Radiation Physicist Higley Says Nuclear Plant Likely Leaked Fuel

Kathryn Higley, a radiation health physicist at Oregon State University in Corvallis, Oregon, comments on radiation from Tokyo Electric Power Co.’s damaged nuclear power plant in northeastern Japan.

Higley, who has worked on reactors and inspected nuclear power plants for emergency preparedness, spoke in a telephone interview today.

On rising levels of radiation around the plant:

“It’s very likely they have had fuel damage; they have released what are called the volatile radio nuclides -- the cesium and iodine that probably came out in those steam releases. Those are things that turn to gas in modest temperatures.

‘‘They were pumping water into the core, into the containment building. If you have any damage to the fuel, you are likely to be spreading some of that around.’’

Some radioactive cesium and iodine precipitates that weren’t emitted from the reactor in steam may wash into water being used to cool the reactor core, she said.

‘‘You mix that with water and it shouldn’t be a surprise to anybody that within that plant there’s going to be a lot of contaminated water.

‘‘As they start getting in there to try to remove the liquid, you’re probably going to see some localized spreading of contamination and maybe some puff releases if things are pressurized.

‘‘I haven’t yet seen evidence of plutonium and such outside of the plant. It wouldn’t surprise me when they start spraying stuff through the reactor system that they are moving bits of fuel into containment and possibly on the plant site.”

On levels of radioactive iodine in tap water in Tokyo:

“It dropped back down and they said keep young kids away from it. But it’s down in safe levels.

‘‘We know that kids’ thyroids are on overdrive and they’re more radio sensitive simply because they’re younger.

‘‘Unless you start your fission up again, they have probably released most of the volatile material when they had those original ventings.

‘‘It bears watching over the next week or so, but if it continues dropping, I wouldn’t expect to see any more elevated concentrations.’’

On whether the plant can be repaired:

‘‘When they made the decision to pump seawater in there, they pretty much decided those plants were done. There’s concern that the high temperature load may have deposited salt in the lines and done some corrosion. It’s not going to be practical” to repair the plant.

“There will need, more than likely, to be some sort of stabilization close in on the surfaces because you just want to keep the cesium largely from spreading any further.

‘‘You are probably going to see so many people aching to try their brand-new decontamination techniques to strip stuff off buildings. This will probably be a research park for the next 20 years.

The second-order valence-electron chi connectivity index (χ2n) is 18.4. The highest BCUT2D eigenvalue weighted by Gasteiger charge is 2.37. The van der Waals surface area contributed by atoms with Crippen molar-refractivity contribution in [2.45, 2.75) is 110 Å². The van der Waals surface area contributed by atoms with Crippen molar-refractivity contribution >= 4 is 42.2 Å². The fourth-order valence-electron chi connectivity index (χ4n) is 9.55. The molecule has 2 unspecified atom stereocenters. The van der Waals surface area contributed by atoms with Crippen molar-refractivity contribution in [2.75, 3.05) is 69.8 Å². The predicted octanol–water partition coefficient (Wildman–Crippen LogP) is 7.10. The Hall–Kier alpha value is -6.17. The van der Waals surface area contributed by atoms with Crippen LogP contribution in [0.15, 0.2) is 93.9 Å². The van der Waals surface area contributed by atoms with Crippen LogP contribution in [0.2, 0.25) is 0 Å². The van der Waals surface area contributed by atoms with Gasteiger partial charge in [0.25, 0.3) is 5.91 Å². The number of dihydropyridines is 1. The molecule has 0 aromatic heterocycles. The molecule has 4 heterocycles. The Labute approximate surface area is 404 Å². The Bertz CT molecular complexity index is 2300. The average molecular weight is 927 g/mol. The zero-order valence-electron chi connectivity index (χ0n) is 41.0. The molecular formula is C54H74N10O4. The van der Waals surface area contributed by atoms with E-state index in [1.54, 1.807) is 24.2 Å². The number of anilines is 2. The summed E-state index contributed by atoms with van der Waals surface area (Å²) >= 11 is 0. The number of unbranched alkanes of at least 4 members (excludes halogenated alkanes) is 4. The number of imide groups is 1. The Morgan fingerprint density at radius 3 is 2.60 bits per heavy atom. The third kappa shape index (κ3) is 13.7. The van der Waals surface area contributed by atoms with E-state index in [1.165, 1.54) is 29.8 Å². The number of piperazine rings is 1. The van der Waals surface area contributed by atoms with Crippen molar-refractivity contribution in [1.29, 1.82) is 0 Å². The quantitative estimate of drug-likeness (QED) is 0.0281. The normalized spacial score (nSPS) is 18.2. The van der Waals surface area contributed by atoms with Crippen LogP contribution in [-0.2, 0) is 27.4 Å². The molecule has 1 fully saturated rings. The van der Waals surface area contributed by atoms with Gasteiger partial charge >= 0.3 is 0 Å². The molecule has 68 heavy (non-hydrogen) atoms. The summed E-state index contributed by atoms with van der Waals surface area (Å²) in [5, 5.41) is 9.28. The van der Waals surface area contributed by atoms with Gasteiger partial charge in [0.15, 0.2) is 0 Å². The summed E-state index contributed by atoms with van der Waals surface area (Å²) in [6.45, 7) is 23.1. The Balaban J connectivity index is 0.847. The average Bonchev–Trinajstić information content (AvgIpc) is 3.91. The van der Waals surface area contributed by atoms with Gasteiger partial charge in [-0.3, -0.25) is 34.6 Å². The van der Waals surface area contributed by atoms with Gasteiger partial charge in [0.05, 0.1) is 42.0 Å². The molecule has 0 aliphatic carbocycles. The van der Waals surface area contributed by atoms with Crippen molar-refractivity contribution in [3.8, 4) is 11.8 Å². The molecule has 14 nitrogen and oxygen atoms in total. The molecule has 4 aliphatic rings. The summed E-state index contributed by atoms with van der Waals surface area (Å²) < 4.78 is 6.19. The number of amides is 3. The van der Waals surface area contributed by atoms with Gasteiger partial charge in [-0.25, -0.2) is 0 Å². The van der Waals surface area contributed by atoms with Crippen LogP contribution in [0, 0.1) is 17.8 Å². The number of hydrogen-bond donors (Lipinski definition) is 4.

‘‘There’s been huge development in techniques for decontamination as people keep expecting RDDs (radiological dispersal devices or dirty bombs) to happen. So the military has been coming up with lots of technologies to clean up. It wouldn’t surprise me if everyone wants to try their strippable coating and dry surfactants on buildings around the plant to help clean it up.’’

On entombing the plant:

‘‘They’ve got to make sure that the cores are stable -- that’s a tricky thing. They may find that the simplest thing is to entomb it and walk away from it for a few years. But they’re going to be very cognizant of the fact they could have another earthquake so any structure they put they will want to be robust enough to not cause another problem. It’s not a simple matter of pumping concrete in there and walking away. You don’t want to have a new little reactor cooking under the concrete you’re not aware of.”

On the plant’s future prospects:

“They’re going to make decisions on an acre-by-acre basis as to what’s going to happen to these facilities. The area around Chernobyl (in Ukraine, where a nuclear power disaster occurred in 1986) is now a nature park. When you move 100,000 people out of an area, nature does pretty well.

‘‘There certainly are going to have to be some decisions as to what they can do. All over the world people live in areas that are naturally radioactive.

‘‘You have to be really careful what you do because sometimes you can make problems worse by trying to do some of the surface remediation. They may find they are simply better off letting the cesium move down into the soil. It depends on the soil they have got there. And decay in places might be the most cost-effective technology. They will have a bit of time to sit back and think about it.’’

To contact the reporters on this story: Jason Gale in Tokyo at j.gale@bloomberg.net

To contact the editor responsible for this story: Jason Gale at j.gale@bloomberg.net

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